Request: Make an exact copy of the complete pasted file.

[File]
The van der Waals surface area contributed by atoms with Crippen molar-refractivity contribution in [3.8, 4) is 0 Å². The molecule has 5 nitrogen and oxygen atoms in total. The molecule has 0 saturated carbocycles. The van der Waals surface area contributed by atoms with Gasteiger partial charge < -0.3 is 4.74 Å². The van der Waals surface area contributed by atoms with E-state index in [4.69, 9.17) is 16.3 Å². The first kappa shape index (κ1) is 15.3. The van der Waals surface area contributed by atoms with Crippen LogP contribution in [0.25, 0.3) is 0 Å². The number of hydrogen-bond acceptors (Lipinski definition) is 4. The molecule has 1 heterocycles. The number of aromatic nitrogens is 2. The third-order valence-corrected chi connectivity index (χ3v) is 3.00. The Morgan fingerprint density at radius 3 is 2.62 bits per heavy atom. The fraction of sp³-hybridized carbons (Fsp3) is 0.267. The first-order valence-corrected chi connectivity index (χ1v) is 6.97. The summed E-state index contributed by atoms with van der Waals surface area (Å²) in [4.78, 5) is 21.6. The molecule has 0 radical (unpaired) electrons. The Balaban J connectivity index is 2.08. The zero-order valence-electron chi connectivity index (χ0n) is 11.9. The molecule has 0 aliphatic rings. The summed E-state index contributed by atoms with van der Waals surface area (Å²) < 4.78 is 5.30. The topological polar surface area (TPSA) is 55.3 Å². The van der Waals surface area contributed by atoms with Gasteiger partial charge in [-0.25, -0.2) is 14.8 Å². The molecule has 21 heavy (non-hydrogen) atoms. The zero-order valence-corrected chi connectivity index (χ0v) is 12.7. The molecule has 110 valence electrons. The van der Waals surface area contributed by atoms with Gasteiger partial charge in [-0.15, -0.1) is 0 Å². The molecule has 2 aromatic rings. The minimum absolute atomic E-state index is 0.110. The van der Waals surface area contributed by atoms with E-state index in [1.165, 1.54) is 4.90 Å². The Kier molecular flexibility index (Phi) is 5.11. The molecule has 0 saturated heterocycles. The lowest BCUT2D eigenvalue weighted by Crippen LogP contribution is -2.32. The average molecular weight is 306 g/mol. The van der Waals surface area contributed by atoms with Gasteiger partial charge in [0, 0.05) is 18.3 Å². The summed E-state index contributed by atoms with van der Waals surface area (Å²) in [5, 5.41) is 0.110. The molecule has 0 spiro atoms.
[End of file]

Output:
The van der Waals surface area contributed by atoms with Crippen molar-refractivity contribution in [3.8, 4) is 0 Å². The molecule has 5 nitrogen and oxygen atoms in total. The molecule has 0 saturated carbocycles. The van der Waals surface area contributed by atoms with Gasteiger partial charge < -0.3 is 4.74 Å². The van der Waals surface area contributed by atoms with E-state index in [4.69, 9.17) is 16.3 Å². The first kappa shape index (κ1) is 15.3. The van der Waals surface area contributed by atoms with Crippen LogP contribution in [0.25, 0.3) is 0 Å². The number of hydrogen-bond acceptors (Lipinski definition) is 4. The molecule has 1 heterocycles. The number of aromatic nitrogens is 2. The third-order valence-corrected chi connectivity index (χ3v) is 3.00. The Morgan fingerprint density at radius 3 is 2.62 bits per heavy atom. The fraction of sp³-hybridized carbons (Fsp3) is 0.267. The first-order valence-corrected chi connectivity index (χ1v) is 6.97. The summed E-state index contributed by atoms with van der Waals surface area (Å²) in [4.78, 5) is 21.6. The molecule has 0 radical (unpaired) electrons. The Balaban J connectivity index is 2.08. The zero-order valence-electron chi connectivity index (χ0n) is 11.9. The molecule has 0 aliphatic rings. The summed E-state index contributed by atoms with van der Waals surface area (Å²) < 4.78 is 5.30. The topological polar surface area (TPSA) is 55.3 Å². The van der Waals surface area contributed by atoms with Gasteiger partial charge in [-0.25, -0.2) is 14.8 Å². The molecule has 21 heavy (non-hydrogen) atoms. The zero-order valence-corrected chi connectivity index (χ0v) is 12.7. The molecule has 110 valence electrons. The van der Waals surface area contributed by atoms with Gasteiger partial charge in [-0.15, -0.1) is 0 Å². The molecule has 2 aromatic rings. The minimum absolute atomic E-state index is 0.110. The van der Waals surface area contributed by atoms with E-state index in [1.165, 1.54) is 4.90 Å². The Kier molecular flexibility index (Phi) is 5.11. The molecule has 0 saturated heterocycles. The lowest BCUT2D eigenvalue weighted by Crippen LogP contribution is -2.32. The average molecular weight is 306 g/mol. The van der Waals surface area contributed by atoms with Gasteiger partial charge in [0, 0.05) is 18.3 Å². The summed E-state index contributed by atoms with van der Waals surface area (Å²) in [5, 5.41) is 0.110. The molecule has 0 spiro atoms.